Equivalence in the context of reliability assessment primarily concerns the degree to which two or more independent observers or coders agree about scoring. For this the inter-rater reliability to be calculated by Cohen’s kappa and values of 0.75 or higher are considered very good [12].


Validity refers to whether a tool is measuring what it purports to. While this can be difficult to establish, demonstrating the validity of a developing measure is vital [7]. There are several different types of validity. Content validity (or face validity) refers to expert opinion concerning whether the scale items represent the proposed domains or concepts the tool is intended to measure. This is an initial step in establishing validity, but is not sufficient by itself. Convergent (or concurrent) and discriminant validity must also demonstrated by correlating the measure with related and/or dissimilar measures [5].

The researcher would obtain measures of the scale from a sample from whom he or she also obtained measures of constructs the scale should be related to, including alternative measures of the construct of interest (convergent validity), and of constructs the scale should not be related to (divergent validity). These relationships are calculated by correlation coefficients (e.g., a Pearson product moment correlation coefficient). When developing a tool it is, therefore, important to include, within the research design, additional established measures with proven validity against which to test the developing tool. Construct validity relates to how well the items in the tool represent the underlying conceptual structure. Factor analysis is one statistical technique that can be used to determine the constructs or domains within the developing measure. This approach can, therefore, contribute to establishing construct validity [1].

Factor Analysis

The purpose of an exploratory factor analysis is to analyse scores on several items to see if they can be reduced to underlying dimensions. Those items that are highly related to each other will load on one factor. The items that are measuring one construct should load on one factor and those measuring another construct should load on a different factor. Analyses that yield no clear factors or one factor (for a unidimensional scale) are problematic. Additionally, the factor analysis should explain a substantial amount of the variance in the scores. Based on these factor loadings, the researcher needs to decide which items from the scale should be retained or deleted [1,3].

Following initial pilot work and item deletion, the tool should be administered to a sample of sufficient size to allow exploratory factor analytic techniques to be performed. Ferguson and Cox suggest that 100 respondents is the absolute minimum number to be able to undertake this analysis. However, others would suggest that this is insufficient and a rule of thumb would be five respondents per item [13].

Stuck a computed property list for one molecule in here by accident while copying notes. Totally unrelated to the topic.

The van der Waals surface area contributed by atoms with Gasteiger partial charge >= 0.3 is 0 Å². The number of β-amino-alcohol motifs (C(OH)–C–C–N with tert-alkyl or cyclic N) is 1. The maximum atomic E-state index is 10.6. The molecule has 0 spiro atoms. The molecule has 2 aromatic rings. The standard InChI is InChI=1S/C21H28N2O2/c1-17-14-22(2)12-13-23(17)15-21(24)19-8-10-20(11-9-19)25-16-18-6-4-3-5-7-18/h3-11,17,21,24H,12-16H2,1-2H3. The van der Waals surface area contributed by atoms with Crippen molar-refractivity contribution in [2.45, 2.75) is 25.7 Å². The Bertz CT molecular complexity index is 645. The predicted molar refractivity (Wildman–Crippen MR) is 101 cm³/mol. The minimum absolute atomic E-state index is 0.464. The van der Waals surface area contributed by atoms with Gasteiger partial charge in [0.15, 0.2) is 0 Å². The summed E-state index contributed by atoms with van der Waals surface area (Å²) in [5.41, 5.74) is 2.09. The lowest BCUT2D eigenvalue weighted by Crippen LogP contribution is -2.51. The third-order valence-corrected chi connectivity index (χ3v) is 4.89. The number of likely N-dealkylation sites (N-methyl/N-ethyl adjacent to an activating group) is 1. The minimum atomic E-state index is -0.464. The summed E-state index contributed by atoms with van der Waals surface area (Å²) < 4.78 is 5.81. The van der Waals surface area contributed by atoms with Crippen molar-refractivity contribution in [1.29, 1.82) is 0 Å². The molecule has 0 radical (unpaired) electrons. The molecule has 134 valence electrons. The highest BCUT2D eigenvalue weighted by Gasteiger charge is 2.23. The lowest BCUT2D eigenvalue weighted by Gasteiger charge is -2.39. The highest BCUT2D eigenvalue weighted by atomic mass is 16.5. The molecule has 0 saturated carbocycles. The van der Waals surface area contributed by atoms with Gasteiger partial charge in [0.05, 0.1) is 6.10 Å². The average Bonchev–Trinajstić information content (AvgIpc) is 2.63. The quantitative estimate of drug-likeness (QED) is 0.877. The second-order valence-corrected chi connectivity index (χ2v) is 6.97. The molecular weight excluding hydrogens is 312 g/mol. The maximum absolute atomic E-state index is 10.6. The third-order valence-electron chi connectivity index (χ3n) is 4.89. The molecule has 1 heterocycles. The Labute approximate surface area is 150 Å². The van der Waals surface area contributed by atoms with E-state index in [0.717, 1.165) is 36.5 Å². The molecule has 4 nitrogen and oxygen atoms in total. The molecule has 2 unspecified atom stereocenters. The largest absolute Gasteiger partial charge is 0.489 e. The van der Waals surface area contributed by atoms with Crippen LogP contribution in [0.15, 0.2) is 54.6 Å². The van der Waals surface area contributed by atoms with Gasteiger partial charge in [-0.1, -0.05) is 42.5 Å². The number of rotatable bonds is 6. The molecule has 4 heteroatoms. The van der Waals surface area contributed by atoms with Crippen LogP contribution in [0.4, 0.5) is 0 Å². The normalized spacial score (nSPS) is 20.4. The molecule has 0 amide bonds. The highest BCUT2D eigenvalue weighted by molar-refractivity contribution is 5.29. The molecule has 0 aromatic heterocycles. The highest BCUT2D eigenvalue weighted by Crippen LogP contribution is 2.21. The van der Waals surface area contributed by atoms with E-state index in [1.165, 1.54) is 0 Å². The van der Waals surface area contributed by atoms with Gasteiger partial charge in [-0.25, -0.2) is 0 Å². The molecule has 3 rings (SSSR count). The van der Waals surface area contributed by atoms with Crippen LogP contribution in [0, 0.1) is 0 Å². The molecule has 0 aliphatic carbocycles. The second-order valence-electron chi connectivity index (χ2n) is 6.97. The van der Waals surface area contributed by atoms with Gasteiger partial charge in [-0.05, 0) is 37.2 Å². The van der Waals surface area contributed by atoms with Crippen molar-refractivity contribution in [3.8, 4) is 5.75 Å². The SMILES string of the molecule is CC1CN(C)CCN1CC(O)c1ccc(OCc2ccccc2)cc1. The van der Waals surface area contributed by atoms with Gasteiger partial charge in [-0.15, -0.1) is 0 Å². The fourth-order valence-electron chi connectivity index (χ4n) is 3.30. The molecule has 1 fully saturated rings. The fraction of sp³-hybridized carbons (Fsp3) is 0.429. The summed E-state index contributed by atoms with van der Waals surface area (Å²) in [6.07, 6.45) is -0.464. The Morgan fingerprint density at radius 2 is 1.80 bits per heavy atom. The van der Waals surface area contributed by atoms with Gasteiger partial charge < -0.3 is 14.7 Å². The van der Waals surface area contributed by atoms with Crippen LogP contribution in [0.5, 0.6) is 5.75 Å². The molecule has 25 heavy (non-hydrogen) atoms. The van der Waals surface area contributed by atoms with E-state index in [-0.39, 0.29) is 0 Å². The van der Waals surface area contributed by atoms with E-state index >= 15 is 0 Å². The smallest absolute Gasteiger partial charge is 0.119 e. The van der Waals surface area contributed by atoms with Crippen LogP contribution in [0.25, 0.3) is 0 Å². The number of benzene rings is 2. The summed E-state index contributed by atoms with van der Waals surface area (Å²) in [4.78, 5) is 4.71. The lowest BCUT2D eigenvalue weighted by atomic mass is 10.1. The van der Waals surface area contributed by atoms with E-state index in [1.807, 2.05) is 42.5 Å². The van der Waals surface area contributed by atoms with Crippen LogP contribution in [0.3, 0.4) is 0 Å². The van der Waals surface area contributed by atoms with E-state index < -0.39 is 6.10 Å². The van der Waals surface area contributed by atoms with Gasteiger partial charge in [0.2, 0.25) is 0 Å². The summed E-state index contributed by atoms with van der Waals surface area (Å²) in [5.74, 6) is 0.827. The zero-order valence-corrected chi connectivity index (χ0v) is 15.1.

Principal components analysis (PCA) explores the interrelationship of variables. It provides a basis for the removal of redundant or unnecessary items in a developing measure and can identify the associated underlying concepts, domains or subscales of a questionnaire [14]. The terms of factor analysis and PCA are often used synonymously in this context. In practice, however, PCA is most commonly used. Rarely is a tool uni-dimensional and PCA usually identifies the presence of one principal component that accounts for most of the variance and subsequent components that account for less and less [15].

In the initial PCA analysis of an unrotated solution, most items should ‘load’, i.e. correlate with the first component. This can make interpretation of results difficult, and to assist the interpretation of a factor solution, rotation of factors (components) is often performed. Factor rotation maximizes the loadings of variables with a strong association with a factor, and minimizes those with a weaker one and often helps make sense of the proposed factor structure. Varimax rotation, which is an orthogonal rotation (i.e. one in which the factors do not correlate), is often used, particularly if the proposed factors are thought to be independent of each other [13]. However, oblimin rotation may be used, when factors are thought to have some relationship. It is, therefore, vital to state a priori the number of factors you expect to emerge and to have decided which rotation method you will use ahead of any analysis [10].

Pre-analysis Checks

Ferguson and Cox give a detailed account of the process of exploratory factor analysis and provide a set of heuristics for its stages of pre-analysis checks, extraction and rotation (Table 2 for the pre-analysis checks). These pre-analysis checks are necessary to ensure the proposed data set is appropriate for the method. The checks include determining the stability of the emerging factor structure, sampling requirements, item scaling, skewness and kurtosis of variables and the appropriateness of the correlation matrix [13].

Tool development Key issues Pre-analysis checks (Ferguson and Cox) [13]
Further development: Principal components analysis (PCA): Stable Factor Structure
Exploratory Factor analysis Explores the inter-relationship of variables Minimum number of participants: 100
  Provides a basis for the removal of redundant or unnecessary items, PCA is used to identify the underlying domains or factors within a measure. Minimum participant to variable ratio, N/p: 2:1-10:1
    Minimum variable to factor ratio, p/m: 2:1-6:1
  Prior to analysis, must propose an underlying theoretical structure. Minimum participant to factor ratio, N/m: 2:1-6:1